Monday, September 24, 2007

CJ with the Scouts

It was raining cats and dogs when I woke up last Sunday morning, and there were flashes of lightning accompanied by deafening thunder.

Could we really be so unlucky, I was wondering.

It had been hot and dry for the past few days, and just when we need the sun to conduct a guided walk at Chek Jawa Boardwalk, it started raining!

Even as I left home, it was still drizzling! But luckily, by the time my bus reached Changi, the rain clouds cleared and it was all sunny :)

We had a group of scouts with us last Sunday, on a special request by Sijie, who is also a Naked Hermit Crab.

We started our walk by cutting through the coastal hill forest, which has many interesting plants and insects.

At the end of the forest trail was the 600m long coastal boardwalk. While the boardwalk looked like it's made from wood, it's actually made from concrete and glass fibre! Along the way, we could see oysters, drills and barnacles on the rocks, and swimming crabs and schools of fishes in the water.

After the coastal boardwalk, we have the 500m long mangrove boardwalk. Here's where you can see interesting mangrove trees, fiddler crabs, monitor lizards, mudskippers and more!

And at the end of the mangrove boardwalk, we have the 20m tall Jejawi Tower. Here's another group led by Chay Hoon viewed on top of the tower!

After the walk, we gathered at House No. 1 for a quick debrief and also to get the participants to write and draw in our guest book.

Many of them used the cute cartoons drawn by Chay Hoon as a reference for their guestbook entries!

Here are some of the guestbook entries drawn by our visiors:

And here's a group shot of the entire gang who participated in the walk!

Thanks to the scouts for such wonderful visitors, and thanks to Wilson and Chay Hoon for contributing their photos!

Also, a BIG THANK YOU to Ria, Chay Hoon and Sijie from NHC, and Grace and Ken from Green Volunteers Network for helping with the guiding! :)

Monday, September 10, 2007

Naked in the News!

Young volunteers for the shores and the Naked Hermit Crabs are in the news!

Protecting nature's beauty
By Liana Tang Straits Times 10 Sep 07

GETTING wet and dirty, sometimes knee-deep in mud, may not sound like a great day out for most.

But for undergraduate Loh Kok Sheng, it is just what he needs to unwind - conducting a guided walk on Sentosa's shore.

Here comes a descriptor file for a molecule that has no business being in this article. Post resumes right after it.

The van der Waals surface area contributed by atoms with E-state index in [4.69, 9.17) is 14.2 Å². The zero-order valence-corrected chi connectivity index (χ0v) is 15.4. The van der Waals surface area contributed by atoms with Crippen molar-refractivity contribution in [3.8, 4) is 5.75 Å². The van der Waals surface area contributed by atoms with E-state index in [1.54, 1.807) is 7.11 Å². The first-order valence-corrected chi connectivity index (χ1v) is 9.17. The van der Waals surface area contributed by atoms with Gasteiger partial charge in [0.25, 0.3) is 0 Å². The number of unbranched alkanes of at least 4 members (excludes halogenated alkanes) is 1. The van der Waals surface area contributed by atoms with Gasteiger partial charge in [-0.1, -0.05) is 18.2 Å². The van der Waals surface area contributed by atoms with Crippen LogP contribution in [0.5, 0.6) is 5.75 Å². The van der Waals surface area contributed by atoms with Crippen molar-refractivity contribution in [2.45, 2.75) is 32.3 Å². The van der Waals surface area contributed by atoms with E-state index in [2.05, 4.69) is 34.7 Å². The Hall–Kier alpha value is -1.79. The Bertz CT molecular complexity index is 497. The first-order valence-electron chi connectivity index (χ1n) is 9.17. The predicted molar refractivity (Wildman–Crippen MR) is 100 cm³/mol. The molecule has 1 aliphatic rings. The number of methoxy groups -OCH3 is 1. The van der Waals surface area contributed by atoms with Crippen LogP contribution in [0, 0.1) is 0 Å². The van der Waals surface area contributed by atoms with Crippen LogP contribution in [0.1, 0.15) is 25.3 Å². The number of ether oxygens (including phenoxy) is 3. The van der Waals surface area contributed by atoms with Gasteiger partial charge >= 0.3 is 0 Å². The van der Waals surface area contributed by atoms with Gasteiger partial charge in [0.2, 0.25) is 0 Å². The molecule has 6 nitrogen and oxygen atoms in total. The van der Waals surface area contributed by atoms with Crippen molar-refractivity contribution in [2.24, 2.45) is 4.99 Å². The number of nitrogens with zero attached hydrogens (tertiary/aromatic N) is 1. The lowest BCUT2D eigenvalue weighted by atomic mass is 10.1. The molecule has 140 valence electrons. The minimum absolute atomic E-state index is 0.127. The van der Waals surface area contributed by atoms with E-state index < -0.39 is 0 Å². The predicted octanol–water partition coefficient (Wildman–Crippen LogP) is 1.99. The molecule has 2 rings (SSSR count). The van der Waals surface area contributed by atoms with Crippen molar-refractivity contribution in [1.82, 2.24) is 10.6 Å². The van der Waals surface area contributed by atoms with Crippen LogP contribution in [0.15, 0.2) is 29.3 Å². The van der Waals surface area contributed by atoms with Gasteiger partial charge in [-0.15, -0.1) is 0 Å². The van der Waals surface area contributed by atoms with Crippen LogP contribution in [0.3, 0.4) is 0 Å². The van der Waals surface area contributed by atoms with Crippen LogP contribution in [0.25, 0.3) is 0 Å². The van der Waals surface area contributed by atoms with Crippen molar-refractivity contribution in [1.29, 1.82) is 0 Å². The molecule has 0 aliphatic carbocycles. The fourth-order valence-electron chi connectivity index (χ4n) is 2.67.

The third-year life sciences student at the National University of Singapore also regularly explores the muddy crevices of shores like Changi beach and Chek Jawa, sometimes in pre-dawn darkness, to photograph the wildlife he encounters.

He then shares his photographs and experiences through his blog:

The 23-year-old discovered this newfound passion on a visit to Sentosa last year. 'When I was first introduced to the Sentosa shoreline, I was amazed at how marine life was thriving on a tourist island.' He cites colourful creatures such as giant anemones and stealthy crabs among many intriguing finds.

A project he is currently working on is charting the recovery of wildlife on Chek Jawa following damage to the marine environment caused by heavy rainfall earlier this year.

Mr Loh reports his findings on a blog: where he notes that despite having to adhere to unearthly timings and strict schedules 'chasing' the low tides to survey the wildlife, his friends who volunteer to help in his field surveys thoroughly enjoy themselves, discovering something new each time.

Why his many blogs? He simply hopes to raise awareness among youth about Singapore's natural heritage.

He is among an increasing number of young people and groups who conduct workshops and guided walks in various nature spots in Singapore.

Mr Ron Yeo, 32, founded one such group. Suitably named Naked Hermit Crabs (NHC), the group's 30 volunteers provide guided shore walks for the public, doling out historical tidbits and facts while pointing out ecological highlights.

Of the 20 youth volunteers in NHC, Mr Yeo believes that engaging young people in such volunteer roles is key to the future of conservation.

'It is refreshing to work with young people as they always bring in new ideas that help improve the way we conduct our walks and other conservation efforts,' he said.

In agreement is Mr N. Sivasothi, an instructor at the Department of Biological Sciences at the National University of Singapore (NUS).

He believes that the efforts of such individuals and groups, along with education in schools, provides comprehensive opportunities for creating awareness among youth about environment and conservation.